“I think the only way for us to handle the inquiries raised by Bruce and others is to refer them to our Indian office. Mr. Throckmorton (unless a miracle happens) will get this information and may even begin an investigation of us. We can say all we want that we don’t have anything to do with the Believers Church or the field and that you are only the
spiritual head of the church and that finances are handled by others but you, but as a practical matter, that will not hold up. Can the field find a way out of this situation? I too am very nervous. I have always believed in total accountability of the field, yet the FC-6 reports provide numbers that, as a former auditor, I cannot just explain away with a simple explanation. I, and the world, will need numerical proof now, and I do not have the ability to get it from the USA end. Only the field can explain it, and I am in the hot seat in this crisis and I feel a lot of pressure.

If I say, well, it is not my problem, it’s a field problem, it’s as good as saying we are guilty of misappropriation, If I say “The FC-6 reports are filed inaccurately on purpose, due to the hostile environments we work in, it gets the field in trouble and turns the attention to them. I get the feeling that, although we are not financially dishonest, we are financially reckless — the stockpiling of money in the RBC [Royal Bank of India] account
and then the hurried transferring of it to the field, the Hong Kong account, et cetera. Sir, may I please have my name taken off of the RBC account as soon as possible?”

There is much in this email which is inside baseball. One would need to follow this story closely to understand all of what Carroll is worried about. But note this: He is worried. He is worried because GFA was caught in misrepresentations and feared that Bruce Morrison from Canada and/or I would investigate the matter further to expose it all. And we did.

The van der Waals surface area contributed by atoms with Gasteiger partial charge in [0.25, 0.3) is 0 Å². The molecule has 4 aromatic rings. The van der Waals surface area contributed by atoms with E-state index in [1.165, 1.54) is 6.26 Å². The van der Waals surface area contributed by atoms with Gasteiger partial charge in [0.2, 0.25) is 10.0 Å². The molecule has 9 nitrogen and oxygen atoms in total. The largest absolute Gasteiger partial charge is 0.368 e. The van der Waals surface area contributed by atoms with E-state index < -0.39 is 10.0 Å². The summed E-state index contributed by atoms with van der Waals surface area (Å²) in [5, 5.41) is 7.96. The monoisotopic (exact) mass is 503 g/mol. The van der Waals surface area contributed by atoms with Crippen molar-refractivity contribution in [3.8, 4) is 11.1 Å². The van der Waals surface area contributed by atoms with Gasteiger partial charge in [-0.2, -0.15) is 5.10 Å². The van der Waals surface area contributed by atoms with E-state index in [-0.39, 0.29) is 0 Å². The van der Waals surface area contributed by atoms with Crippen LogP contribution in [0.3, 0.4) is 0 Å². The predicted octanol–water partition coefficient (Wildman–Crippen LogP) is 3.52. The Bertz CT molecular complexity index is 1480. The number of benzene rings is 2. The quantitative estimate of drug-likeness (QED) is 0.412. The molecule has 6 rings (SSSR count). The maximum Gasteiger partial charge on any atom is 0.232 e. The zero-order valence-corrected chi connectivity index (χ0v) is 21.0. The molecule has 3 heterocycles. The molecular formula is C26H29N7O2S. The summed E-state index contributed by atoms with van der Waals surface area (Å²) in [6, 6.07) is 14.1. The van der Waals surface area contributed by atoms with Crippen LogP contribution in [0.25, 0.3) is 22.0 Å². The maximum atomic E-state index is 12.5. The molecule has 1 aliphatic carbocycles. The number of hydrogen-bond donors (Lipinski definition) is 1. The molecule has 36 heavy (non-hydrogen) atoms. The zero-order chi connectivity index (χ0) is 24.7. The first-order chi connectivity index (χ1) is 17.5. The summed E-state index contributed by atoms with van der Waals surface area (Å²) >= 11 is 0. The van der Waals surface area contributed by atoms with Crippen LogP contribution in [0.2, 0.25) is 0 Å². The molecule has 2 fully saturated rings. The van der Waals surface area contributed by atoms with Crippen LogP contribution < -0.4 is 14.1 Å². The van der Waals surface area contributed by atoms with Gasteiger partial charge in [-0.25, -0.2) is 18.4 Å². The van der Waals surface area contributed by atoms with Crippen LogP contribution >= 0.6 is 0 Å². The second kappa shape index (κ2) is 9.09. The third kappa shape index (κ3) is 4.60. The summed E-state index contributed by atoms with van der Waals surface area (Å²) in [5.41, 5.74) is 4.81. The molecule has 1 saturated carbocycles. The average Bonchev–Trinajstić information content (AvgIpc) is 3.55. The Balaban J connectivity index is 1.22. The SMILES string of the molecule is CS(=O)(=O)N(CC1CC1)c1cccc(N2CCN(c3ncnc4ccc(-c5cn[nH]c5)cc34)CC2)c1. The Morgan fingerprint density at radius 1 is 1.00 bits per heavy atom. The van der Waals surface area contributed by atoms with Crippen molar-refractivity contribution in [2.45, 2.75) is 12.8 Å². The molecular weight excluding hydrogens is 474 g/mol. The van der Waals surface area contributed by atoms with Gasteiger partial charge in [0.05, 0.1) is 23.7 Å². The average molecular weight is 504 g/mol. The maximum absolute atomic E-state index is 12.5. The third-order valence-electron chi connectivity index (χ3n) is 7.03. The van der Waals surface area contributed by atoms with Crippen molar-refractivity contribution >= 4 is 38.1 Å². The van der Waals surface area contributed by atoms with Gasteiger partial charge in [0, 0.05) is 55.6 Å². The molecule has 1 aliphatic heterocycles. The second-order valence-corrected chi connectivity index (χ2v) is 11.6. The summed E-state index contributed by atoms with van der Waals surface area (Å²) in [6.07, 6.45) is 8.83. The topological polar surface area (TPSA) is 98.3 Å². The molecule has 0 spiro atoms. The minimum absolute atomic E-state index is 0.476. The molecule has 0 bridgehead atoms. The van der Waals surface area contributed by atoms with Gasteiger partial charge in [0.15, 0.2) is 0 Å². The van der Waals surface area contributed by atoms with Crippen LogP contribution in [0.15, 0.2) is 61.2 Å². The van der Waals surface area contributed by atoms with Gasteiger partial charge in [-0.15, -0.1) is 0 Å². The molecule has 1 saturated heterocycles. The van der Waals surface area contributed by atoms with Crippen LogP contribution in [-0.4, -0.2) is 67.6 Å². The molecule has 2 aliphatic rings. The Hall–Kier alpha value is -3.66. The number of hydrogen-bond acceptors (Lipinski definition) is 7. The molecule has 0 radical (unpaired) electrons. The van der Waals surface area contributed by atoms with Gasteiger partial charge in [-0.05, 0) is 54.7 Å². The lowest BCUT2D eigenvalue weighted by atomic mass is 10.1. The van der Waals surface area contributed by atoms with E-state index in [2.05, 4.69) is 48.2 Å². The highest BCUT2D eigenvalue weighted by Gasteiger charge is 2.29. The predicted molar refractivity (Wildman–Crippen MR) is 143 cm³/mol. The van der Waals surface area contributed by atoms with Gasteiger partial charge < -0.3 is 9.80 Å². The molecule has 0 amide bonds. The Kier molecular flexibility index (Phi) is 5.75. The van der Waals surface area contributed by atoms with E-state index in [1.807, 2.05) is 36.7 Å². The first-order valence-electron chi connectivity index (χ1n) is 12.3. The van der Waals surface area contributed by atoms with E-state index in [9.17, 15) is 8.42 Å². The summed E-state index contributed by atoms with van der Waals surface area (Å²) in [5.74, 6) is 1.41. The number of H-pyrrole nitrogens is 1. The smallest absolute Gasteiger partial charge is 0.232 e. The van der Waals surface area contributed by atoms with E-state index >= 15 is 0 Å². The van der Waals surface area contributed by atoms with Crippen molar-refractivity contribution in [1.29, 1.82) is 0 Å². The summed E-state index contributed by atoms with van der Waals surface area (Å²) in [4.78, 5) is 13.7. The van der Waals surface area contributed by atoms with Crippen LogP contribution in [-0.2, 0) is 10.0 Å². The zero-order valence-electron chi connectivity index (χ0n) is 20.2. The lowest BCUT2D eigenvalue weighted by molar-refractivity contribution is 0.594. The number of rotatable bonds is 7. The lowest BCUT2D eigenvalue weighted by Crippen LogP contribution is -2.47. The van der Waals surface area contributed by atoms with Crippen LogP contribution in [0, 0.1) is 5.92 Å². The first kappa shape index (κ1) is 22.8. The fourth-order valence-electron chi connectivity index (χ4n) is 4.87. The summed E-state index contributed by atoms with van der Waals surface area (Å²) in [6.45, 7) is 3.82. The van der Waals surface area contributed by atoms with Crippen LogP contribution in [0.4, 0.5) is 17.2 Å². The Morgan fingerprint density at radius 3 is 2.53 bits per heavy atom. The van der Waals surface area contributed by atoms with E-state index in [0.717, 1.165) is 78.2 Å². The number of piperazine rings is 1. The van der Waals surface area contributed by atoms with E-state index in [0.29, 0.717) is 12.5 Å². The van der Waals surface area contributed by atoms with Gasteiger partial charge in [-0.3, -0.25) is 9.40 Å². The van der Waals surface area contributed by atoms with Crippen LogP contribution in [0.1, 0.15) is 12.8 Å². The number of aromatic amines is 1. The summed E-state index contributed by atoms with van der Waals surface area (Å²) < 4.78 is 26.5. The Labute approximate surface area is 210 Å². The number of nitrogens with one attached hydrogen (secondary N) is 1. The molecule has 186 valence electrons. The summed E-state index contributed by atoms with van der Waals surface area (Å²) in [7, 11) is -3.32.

For the purpose of this post, I want to highlight one misrepresentation. K.P. Yohannan told people that he had nothing to do with finances in India, that he didn’t control anything financially there. However, here is what David Carroll said about that.

We can say all we want that we don’t have anything to do with the Believers Church or the field and that you are only the spiritual head of the church and that finances are handled by others but you, but as a practical matter, that will not hold up.

Yohannan told the the Evangelical Council for Financial Accountability and his staff the story that he had no power over finances in India. However, in this email, David Carroll acknowledged that Yohannan’s story would “not hold up.” Click this link to hear the audio of the staff meeting in 2014 when he and Carroll told the staff about a $20-million gift from India which was used to complete the GFA headquarters in Wills Point, TX. The transcript can be read here.

Carroll could see there was a problem with donor funds going into a corpus fund (a kind of rainy day fund) and being spent on a medical center and other projects instead of on what donors intended. Yet, GFA was officially denying all of this. Eventually, the ECFA removed GFA from membership when these discrepancies could not be cleared up.

GFA still hasn’t admitted publicly that anything was ever wrong. They haven’t been readmitted to ECFA membership. They were sanctioned by a federal judge for delaying discovery during their fraud trial. There isn’t an indication that anything has changed. For all we know, reality is still much different from what they are presenting.

One aspect of the fraud case settlement which might serve to bring GFA into the light is the addition of two new board members to GFA’s board. Plaintiff Garland Murphy and an unnamed person will be added. Provided GFA honors the intent of the settlement, there may be some light at the end of this tunnel. For now, the public would do well to discern reality from image.

 

 

Questions for Superstar Francis Chan About Gospel for Asia

Francis Chan is a superstar pastor who has a franchise called Crazy Love™.  There is a Crazy Love book, study guide, website, ministries (plural) and store where you can “shop now” for all of Chan’s books. Like all superstars, he also has a church planting network. We used to call them denominations. His is called We Are Church. He is pretty cool.